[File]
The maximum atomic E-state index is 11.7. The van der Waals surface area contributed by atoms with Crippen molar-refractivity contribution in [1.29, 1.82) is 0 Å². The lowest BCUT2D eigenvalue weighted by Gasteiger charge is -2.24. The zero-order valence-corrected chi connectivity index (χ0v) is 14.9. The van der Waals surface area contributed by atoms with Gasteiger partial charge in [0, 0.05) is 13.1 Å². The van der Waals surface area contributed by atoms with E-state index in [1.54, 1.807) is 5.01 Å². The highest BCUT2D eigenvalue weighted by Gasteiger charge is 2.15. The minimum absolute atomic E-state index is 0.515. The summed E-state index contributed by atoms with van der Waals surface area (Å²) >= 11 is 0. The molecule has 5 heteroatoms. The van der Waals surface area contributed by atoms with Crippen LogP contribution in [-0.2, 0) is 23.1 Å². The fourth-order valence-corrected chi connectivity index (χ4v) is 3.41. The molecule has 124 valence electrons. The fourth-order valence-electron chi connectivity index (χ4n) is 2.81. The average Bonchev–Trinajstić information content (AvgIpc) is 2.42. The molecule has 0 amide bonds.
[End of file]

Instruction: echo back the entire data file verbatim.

The maximum atomic E-state index is 11.7. The van der Waals surface area contributed by atoms with Crippen molar-refractivity contribution in [1.29, 1.82) is 0 Å². The lowest BCUT2D eigenvalue weighted by Gasteiger charge is -2.24. The zero-order valence-corrected chi connectivity index (χ0v) is 14.9. The van der Waals surface area contributed by atoms with Gasteiger partial charge in [0, 0.05) is 13.1 Å². The van der Waals surface area contributed by atoms with E-state index in [1.54, 1.807) is 5.01 Å². The highest BCUT2D eigenvalue weighted by Gasteiger charge is 2.15. The minimum absolute atomic E-state index is 0.515. The summed E-state index contributed by atoms with van der Waals surface area (Å²) >= 11 is 0. The molecule has 5 heteroatoms. The van der Waals surface area contributed by atoms with Crippen LogP contribution in [-0.2, 0) is 23.1 Å². The fourth-order valence-corrected chi connectivity index (χ4v) is 3.41. The molecule has 124 valence electrons. The fourth-order valence-electron chi connectivity index (χ4n) is 2.81. The average Bonchev–Trinajstić information content (AvgIpc) is 2.42. The molecule has 0 amide bonds.